The Special Collections unit of the University of Tennessee at Chattanooga (UTC) Library has reached a milestone of publishing more than 6,000 unique primary sources in UTC Digital Collections.
All resources are freely available to researchers on campus and in the wider community. Last year, UTC Digital Collections attracted more than 600,000 site visits from researchers around the globe. The most popular collections are two of the first resources Special Collections digitized, the Moccasin yearbooks and Echo student newspaper.
Special Collections began its mass digitization efforts in earnest in 2013 by scanning popular collections, including the Emma Bell Miles Southern Appalachia art, correspondence, and journals, which document the life of of the Walden Ridge naturalist, artist, columnist, and author who lived in the late 1800s and early 1900s. The digital surrogates have supported recent research on the topic by UTC undergraduate student, Dalton Burks, who authored her 2022 honors thesis, in part, about Emma Bell Miles. As part of her research, Burks conducted three interviews with experts on Miles that she deposited in Special Collections and repository published in UTC Digital Collections alongside the original art, letters, and diaries by Emma.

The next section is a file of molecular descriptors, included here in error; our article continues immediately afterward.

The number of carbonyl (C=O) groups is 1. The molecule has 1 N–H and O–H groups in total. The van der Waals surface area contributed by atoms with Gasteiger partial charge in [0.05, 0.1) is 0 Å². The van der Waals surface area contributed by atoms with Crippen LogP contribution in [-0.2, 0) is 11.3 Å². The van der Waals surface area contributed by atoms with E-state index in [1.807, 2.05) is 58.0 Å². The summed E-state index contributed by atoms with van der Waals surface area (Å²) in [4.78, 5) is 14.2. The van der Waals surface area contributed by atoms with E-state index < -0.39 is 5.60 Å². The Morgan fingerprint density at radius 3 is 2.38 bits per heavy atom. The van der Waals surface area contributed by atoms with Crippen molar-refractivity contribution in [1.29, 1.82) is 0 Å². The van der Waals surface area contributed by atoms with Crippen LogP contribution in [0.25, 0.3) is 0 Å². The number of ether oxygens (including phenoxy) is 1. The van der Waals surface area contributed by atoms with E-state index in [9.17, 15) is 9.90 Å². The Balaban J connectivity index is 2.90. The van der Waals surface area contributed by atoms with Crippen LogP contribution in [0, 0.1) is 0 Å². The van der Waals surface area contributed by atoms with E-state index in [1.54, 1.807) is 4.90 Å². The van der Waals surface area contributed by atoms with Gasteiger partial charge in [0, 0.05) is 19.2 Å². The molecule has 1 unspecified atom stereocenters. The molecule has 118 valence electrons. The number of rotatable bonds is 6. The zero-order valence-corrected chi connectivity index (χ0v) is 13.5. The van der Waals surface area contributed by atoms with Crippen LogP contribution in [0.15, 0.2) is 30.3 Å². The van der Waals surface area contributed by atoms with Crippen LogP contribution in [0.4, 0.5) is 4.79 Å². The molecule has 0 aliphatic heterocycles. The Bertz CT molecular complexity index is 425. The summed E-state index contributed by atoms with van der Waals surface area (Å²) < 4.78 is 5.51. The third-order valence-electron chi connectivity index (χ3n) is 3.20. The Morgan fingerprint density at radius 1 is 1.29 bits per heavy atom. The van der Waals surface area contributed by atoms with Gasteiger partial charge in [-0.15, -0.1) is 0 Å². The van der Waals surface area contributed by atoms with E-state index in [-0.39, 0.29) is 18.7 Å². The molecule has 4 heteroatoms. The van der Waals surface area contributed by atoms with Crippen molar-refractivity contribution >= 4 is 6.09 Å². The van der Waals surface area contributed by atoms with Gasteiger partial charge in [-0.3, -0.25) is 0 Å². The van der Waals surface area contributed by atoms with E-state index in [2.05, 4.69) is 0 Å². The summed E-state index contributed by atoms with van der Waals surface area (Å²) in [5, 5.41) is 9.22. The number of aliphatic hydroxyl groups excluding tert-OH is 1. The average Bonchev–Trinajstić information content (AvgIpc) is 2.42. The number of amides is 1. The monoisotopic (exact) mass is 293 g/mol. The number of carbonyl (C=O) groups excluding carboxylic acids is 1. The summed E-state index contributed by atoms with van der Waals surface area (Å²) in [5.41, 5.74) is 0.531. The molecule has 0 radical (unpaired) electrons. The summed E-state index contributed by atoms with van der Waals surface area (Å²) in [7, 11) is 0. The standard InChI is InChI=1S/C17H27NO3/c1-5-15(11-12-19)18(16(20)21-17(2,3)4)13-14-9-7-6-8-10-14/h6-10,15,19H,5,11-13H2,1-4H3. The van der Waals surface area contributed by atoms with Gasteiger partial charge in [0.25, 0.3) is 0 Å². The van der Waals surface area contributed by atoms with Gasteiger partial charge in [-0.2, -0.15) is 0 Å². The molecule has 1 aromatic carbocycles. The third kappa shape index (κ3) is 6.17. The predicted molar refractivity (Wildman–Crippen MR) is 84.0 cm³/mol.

Special Collections works with a variety of stakeholders to build and sustain UTC Digital Collections. The repository partners with faculty to identify collections that could be used in the classroom. An good example of such a collection is the Chattanooga Civil Rights Movement Demonstrations photographs, a collection of photographs of the lunch counter sit-ins and protests spearheaded by Howard High School students in February 1960. This collection has been used in several assignments, including a series of exhibition panels designed by twenty-six students in a history class. Special Collections has also partnered with community groups, such as the Mayor’s Council for Women’s History Subcommittee to collect oral histories. In other cases, the repository has worked with instructors and their students to build collections, including the Chattanooga Foodways oral histories and Chattanooga LGBTQ+ oral histories.
Personnel in Special Collections weigh opportunities to digitize materials in the collections based on a number of considerations, including copyright concerns, popularity and use, and alignment with the repository’s collection development policy. Once materials are published, Special Collections ensures they are harvested by WorldCat and the Digital Public Library of America to maximize use.
Reaching 6,000 digital objects is an achievement that would not be possible without the contributions of the student assistants and interns who contribute their time and considerable talents to the repository. Special Collections employees an average of twenty student assistants and five interns annually. Since 2013, student assistants and interns have contributed nearly 40,000 hours to the repository’s processing, description, and digitization efforts.